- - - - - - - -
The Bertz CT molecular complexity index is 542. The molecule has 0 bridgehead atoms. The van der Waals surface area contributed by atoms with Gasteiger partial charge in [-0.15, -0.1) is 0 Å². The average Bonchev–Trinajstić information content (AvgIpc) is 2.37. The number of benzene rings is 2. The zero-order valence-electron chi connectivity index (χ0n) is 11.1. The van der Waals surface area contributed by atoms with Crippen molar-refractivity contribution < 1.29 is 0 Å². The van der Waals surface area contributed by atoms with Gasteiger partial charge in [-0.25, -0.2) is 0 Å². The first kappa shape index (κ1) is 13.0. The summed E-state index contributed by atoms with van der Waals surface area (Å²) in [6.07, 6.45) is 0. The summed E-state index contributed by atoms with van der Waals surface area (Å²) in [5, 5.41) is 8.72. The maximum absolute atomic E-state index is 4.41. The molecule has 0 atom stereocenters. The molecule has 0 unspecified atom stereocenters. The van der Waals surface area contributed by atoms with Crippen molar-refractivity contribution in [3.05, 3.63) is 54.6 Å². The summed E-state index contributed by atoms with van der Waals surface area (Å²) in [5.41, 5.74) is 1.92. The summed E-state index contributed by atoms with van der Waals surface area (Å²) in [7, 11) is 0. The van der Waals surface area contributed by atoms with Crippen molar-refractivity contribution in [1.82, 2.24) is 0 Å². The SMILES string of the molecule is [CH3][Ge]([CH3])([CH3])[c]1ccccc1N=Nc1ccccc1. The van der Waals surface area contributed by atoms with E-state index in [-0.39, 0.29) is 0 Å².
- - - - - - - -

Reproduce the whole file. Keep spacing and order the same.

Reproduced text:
The Bertz CT molecular complexity index is 542. The molecule has 0 bridgehead atoms. The van der Waals surface area contributed by atoms with Gasteiger partial charge in [-0.15, -0.1) is 0 Å². The average Bonchev–Trinajstić information content (AvgIpc) is 2.37. The number of benzene rings is 2. The zero-order valence-electron chi connectivity index (χ0n) is 11.1. The van der Waals surface area contributed by atoms with Crippen molar-refractivity contribution < 1.29 is 0 Å². The van der Waals surface area contributed by atoms with Gasteiger partial charge in [-0.25, -0.2) is 0 Å². The first kappa shape index (κ1) is 13.0. The summed E-state index contributed by atoms with van der Waals surface area (Å²) in [6.07, 6.45) is 0. The summed E-state index contributed by atoms with van der Waals surface area (Å²) in [5, 5.41) is 8.72. The maximum absolute atomic E-state index is 4.41. The molecule has 0 atom stereocenters. The molecule has 0 unspecified atom stereocenters. The van der Waals surface area contributed by atoms with Crippen molar-refractivity contribution in [3.05, 3.63) is 54.6 Å². The summed E-state index contributed by atoms with van der Waals surface area (Å²) in [5.41, 5.74) is 1.92. The summed E-state index contributed by atoms with van der Waals surface area (Å²) in [7, 11) is 0. The van der Waals surface area contributed by atoms with Crippen molar-refractivity contribution in [1.82, 2.24) is 0 Å². The SMILES string of the molecule is [CH3][Ge]([CH3])([CH3])[c]1ccccc1N=Nc1ccccc1. The van der Waals surface area contributed by atoms with E-state index in [-0.39, 0.29) is 0 Å².